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One of the greatest attributes of The Salvation Army is our great optimism.  The Salvation Army sees the greatest potential for a society, city, or person. We look forward to the Kingdom of God and attempt to bring that Kingdom here. For the individual, we don’t want to see just salvation come to a person, but we want sanctification and true holiness. Sometimes, those of us who live in the visionary culture of The Salvation Army can become so focused on the future that we forget the reality of where we as individuals come from and where we stand today.
Lent is considered the greatest time of fasting in the Church, and perhaps it is the most underutilized time of the year by many Christians.  This time of the year allows us to take a breather from the world.  It is a time when we are asked to come back home to the Church and center ourselves in Christ so we can fully experience the joy of the resurrection. We stop looking out at what the world offers or what needs to be fixed in others; we see what needs to be fixed in our own lives. We are asked to devote a mere 40 days out of the year to denying ourselves and dying to ourselves so we can understand what it truly means Christ came to save us from death.
How we should go about participating in Lent is often daunting for those of us a part of traditions where the participating is not overtly emphasized. As Salvationists we have no uniform practices or traditions to guide us like other traditions have. What is our Lenten identity?
Perhaps we should dig deeper than our denominational roots in order to participate in something richer and more ancient than ourselves. The sisters and brothers of our faith who have paved the way for rich participation in the death of self and true resurrection in Christ are often called “The Mystics.” These special people give great insight into how to a life pleasing to God. They are gifted with the ability to look soley at God and forsake all that is in the world.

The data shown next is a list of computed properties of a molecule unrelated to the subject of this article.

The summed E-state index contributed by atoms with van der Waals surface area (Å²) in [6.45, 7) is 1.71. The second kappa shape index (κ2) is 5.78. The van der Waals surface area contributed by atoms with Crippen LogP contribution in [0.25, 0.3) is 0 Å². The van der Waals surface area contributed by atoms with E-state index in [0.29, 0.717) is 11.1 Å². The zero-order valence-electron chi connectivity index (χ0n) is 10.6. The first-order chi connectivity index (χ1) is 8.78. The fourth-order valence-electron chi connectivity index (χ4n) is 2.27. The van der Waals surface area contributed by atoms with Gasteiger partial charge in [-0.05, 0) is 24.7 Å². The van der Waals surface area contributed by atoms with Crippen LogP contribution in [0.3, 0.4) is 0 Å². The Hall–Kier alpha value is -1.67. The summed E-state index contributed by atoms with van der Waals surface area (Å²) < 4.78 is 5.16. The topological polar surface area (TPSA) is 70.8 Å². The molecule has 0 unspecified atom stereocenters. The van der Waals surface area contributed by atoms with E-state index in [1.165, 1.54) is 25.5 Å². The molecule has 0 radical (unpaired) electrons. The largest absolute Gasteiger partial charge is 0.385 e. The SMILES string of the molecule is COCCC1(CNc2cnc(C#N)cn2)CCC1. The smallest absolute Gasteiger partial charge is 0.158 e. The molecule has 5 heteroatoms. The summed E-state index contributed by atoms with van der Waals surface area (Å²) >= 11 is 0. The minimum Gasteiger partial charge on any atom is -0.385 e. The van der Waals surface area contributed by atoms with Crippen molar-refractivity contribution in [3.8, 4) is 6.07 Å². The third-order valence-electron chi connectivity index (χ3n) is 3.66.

So today let’s take a page from the Mystics. The challenge is to simply be as you are. Be in the present and not the idealized future. Realize where you stand in your relation to God. Forget everything else and simply focus on your Creator. Allow God’s holiness to overshadow you and convict you. Do not be afraid to be honest with where you come from and the very present sin that is affecting your life.  Mourn your sin today. Realize the affects of sin in your life.
It is only in death that we can understand and rejoice in the grace of resurrection.  Lent is designed to give us this period of mourning and reflection to put us into a healthy perspective between Creator and creation and Savior and sinner. Today, turn your eyes upon Jesus and let them rest there all day long.
By: Courtney Rose, Salvation Army Soldier from the Salvation Army Mayfair Community Church in Chicago and Adjunct Professor at Olivet Nazarene University in Bourbonnais, IL.